The background in this matter is concern among animal welfare interests about the carriage of livestock over long distances. There is merit in the argument that unnecessary transport of animals does not make sense, but the realities are that it is not always possible for various reasons such as climate, land productivity, agricultural practices, etc., to reconcile the availability of animals with demand. Consequently, circumstances dictate that the animals must be brought to the location of demand. In this respect, Ireland is a case in point. We are, by virtue of our climate a major producer of cattle and sheep and, because our production systems are based almost entirely on grass, surpluses of animals arise at certain times for which markets must be found. We remain committed, of course, to supplying markets to the greatest possible extent with beef rather than live animals. Market circumstances — and the need for essential competition — require, that we be able to export live animals also. Therefore, we need acceptable shipping facilities from Ireland.

I emphasise the word "acceptable". We do not have a policy of selling at all cost without regard to the needs of the animal. Animal welfare is a major concern of Ireland, first because it is an objective necessity, second we cannot antagonise our customers by falling down on welfare and third it does not make sense to have animals arrive at a destination in anything but the best possible condition. We are conscious of our obligations in this respect and have on many occasions refused permission for consignments to unsuitable locations by unsuitable vessels. I assure the House that we apply the highest standards. All animals are inspected by a State veterinarian and a certificate of fitness to travel is issued. The ships on which the animals are transported must be approved in advance, with stringent regulations applied to ventilation, drainage, feeding and watering of the animals. Veterinary inspectors accompany selected consignments to their destination to monitor the well-being of the animals.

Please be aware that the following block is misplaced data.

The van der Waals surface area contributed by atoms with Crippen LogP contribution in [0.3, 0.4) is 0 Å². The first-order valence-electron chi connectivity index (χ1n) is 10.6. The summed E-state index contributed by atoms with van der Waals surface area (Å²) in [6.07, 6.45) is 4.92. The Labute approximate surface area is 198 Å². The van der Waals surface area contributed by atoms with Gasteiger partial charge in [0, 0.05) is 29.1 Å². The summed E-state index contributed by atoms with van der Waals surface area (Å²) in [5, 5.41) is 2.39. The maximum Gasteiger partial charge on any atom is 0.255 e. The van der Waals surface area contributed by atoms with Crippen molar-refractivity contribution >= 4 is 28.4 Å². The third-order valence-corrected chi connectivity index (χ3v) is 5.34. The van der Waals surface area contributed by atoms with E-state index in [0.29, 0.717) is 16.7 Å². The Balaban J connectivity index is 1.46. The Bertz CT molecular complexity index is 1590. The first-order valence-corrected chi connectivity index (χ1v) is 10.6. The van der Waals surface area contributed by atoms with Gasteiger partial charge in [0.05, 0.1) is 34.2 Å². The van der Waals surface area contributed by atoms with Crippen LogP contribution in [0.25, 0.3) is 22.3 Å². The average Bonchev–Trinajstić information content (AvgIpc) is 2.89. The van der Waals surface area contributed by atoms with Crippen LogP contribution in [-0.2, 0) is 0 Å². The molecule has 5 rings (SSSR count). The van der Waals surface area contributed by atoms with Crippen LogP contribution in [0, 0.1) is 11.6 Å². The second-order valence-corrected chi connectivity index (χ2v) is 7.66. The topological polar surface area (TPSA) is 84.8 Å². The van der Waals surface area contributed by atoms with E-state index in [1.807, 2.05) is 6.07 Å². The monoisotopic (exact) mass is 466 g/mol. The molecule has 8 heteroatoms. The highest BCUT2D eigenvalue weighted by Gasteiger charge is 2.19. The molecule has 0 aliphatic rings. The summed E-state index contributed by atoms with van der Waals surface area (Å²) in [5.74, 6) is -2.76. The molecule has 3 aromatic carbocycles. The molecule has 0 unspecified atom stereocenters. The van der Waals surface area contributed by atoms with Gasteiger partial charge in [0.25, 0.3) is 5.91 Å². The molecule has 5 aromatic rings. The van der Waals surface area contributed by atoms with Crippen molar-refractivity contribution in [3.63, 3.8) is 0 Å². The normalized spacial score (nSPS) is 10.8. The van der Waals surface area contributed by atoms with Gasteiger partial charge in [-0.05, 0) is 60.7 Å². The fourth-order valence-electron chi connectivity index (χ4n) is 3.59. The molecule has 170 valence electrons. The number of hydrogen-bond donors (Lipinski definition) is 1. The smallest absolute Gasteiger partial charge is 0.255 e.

In addition the welfare requirements laid down by the European Union require the preparation of a route plan for long journeys and this is also strictly enforced. The EU is at present engaged in supplementing its welfare rules with detailed rules for stocking densities, feeding and watering intervals, rest periods, etc., and it is arising from this process that the suggestion of a maximum journey time for animals going for slaughter has emerged. The question of a maximum journey is something which cannot be considered in isolation. We are prepared to play our full part in reaching a consensus on revised rules but the rules must be reasonable and pragmatic and give our exporters the same opportunities and their counterparts in other member states to sell their product in the market while, of course, fully and above all else respecting animal welfare needs.

When the ban was extended by Pandoro to Ireland, I immediately contacted the chairman of the parent company, P & O Shipping, and pointed out that there was no justification for the action taken. However, he is the chairman of a private company in another jurisdiction and there is a limit to what can be done in regard to private companies in other countries.

The UK authorities are, of course, in the same position as ourselves and close contact is being maintained with them in an effort to find a solution. I am also in contact with the Irish exporters in the field to see what options are available and have arranged that the problem be highlighted at every opportunity in the appropriate fora operating in Brussels. In a word, everything possible has been done to deal with the situation and any accusations to the contrary are without foundation. Should those involved in the business come forward with alternative transport then, as long as they meet the required standards, they will be free to proceed. However, it is not realistic to expect the Government to make transport available as suggested. The provision of suitable transport is clearly a commercial and not a State responsibility.

I believe that a solution can be found in the supplementary welfare rules currently under consideration by the Agriculture Council. The Council will meet on 24 October, and I am confident that agreed rules will be adopted at that meeting. This should enable the ferry companies which have withdrawn to reconsider their position.

Having said that, some 85,000 cattle have been exported to the continent already this year, with a further 178,000 exported to third countries. This year 400,000 animals will leave Ireland for the live trade. Live exports will, over the whole year, probably exceed last year's very high levels. Prices remain good despite the ferry situation. This week's prices this year are higher than prices for the same week last year. We have invested significant public and private funds in processing facilities in this country. There are many jobs involved and we cannot afford as a country or as an industry to go back to a situation where we become principally livestock rather than beef exporters. That would not be in the interests of farmers. Nor would it be in the economic interests of the country. I reiterate that we will do all we can to solve the problem but it should be seen in perspective and we should avoid talking a problem up into a crisis.